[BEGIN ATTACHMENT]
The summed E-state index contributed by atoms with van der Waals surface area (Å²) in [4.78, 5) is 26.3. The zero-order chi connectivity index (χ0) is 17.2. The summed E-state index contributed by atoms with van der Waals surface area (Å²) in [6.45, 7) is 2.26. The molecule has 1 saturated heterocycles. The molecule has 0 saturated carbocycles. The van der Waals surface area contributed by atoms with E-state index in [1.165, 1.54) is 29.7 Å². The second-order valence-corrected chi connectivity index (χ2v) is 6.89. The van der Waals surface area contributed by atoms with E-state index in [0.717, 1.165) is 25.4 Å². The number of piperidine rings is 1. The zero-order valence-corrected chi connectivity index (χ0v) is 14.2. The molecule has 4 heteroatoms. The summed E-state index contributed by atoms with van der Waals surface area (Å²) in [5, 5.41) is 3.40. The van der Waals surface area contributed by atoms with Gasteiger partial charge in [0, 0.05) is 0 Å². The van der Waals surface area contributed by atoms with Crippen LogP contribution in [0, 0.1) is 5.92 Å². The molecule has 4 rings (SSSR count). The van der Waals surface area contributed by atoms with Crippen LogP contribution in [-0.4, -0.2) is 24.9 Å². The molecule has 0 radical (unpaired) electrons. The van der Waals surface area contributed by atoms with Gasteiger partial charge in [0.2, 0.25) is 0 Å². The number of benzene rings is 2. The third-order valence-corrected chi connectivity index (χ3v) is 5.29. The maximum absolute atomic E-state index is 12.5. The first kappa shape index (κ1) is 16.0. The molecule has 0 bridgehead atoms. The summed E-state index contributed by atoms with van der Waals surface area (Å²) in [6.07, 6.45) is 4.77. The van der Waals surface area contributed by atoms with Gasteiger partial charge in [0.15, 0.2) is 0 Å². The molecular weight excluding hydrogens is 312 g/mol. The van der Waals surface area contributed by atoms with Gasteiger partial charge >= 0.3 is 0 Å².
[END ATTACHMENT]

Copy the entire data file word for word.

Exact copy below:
The summed E-state index contributed by atoms with van der Waals surface area (Å²) in [4.78, 5) is 26.3. The zero-order chi connectivity index (χ0) is 17.2. The summed E-state index contributed by atoms with van der Waals surface area (Å²) in [6.45, 7) is 2.26. The molecule has 1 saturated heterocycles. The molecule has 0 saturated carbocycles. The van der Waals surface area contributed by atoms with E-state index in [1.165, 1.54) is 29.7 Å². The second-order valence-corrected chi connectivity index (χ2v) is 6.89. The van der Waals surface area contributed by atoms with E-state index in [0.717, 1.165) is 25.4 Å². The number of piperidine rings is 1. The zero-order valence-corrected chi connectivity index (χ0v) is 14.2. The molecule has 4 heteroatoms. The summed E-state index contributed by atoms with van der Waals surface area (Å²) in [5, 5.41) is 3.40. The van der Waals surface area contributed by atoms with Gasteiger partial charge in [0, 0.05) is 0 Å². The van der Waals surface area contributed by atoms with Crippen LogP contribution in [0, 0.1) is 5.92 Å². The molecule has 4 rings (SSSR count). The van der Waals surface area contributed by atoms with Crippen LogP contribution in [-0.4, -0.2) is 24.9 Å². The molecule has 0 radical (unpaired) electrons. The van der Waals surface area contributed by atoms with Gasteiger partial charge in [0.2, 0.25) is 0 Å². The number of benzene rings is 2. The third-order valence-corrected chi connectivity index (χ3v) is 5.29. The maximum absolute atomic E-state index is 12.5. The first kappa shape index (κ1) is 16.0. The molecule has 0 bridgehead atoms. The summed E-state index contributed by atoms with van der Waals surface area (Å²) in [6.07, 6.45) is 4.77. The van der Waals surface area contributed by atoms with Gasteiger partial charge in [0.15, 0.2) is 0 Å². The molecular weight excluding hydrogens is 312 g/mol. The van der Waals surface area contributed by atoms with Gasteiger partial charge >= 0.3 is 0 Å².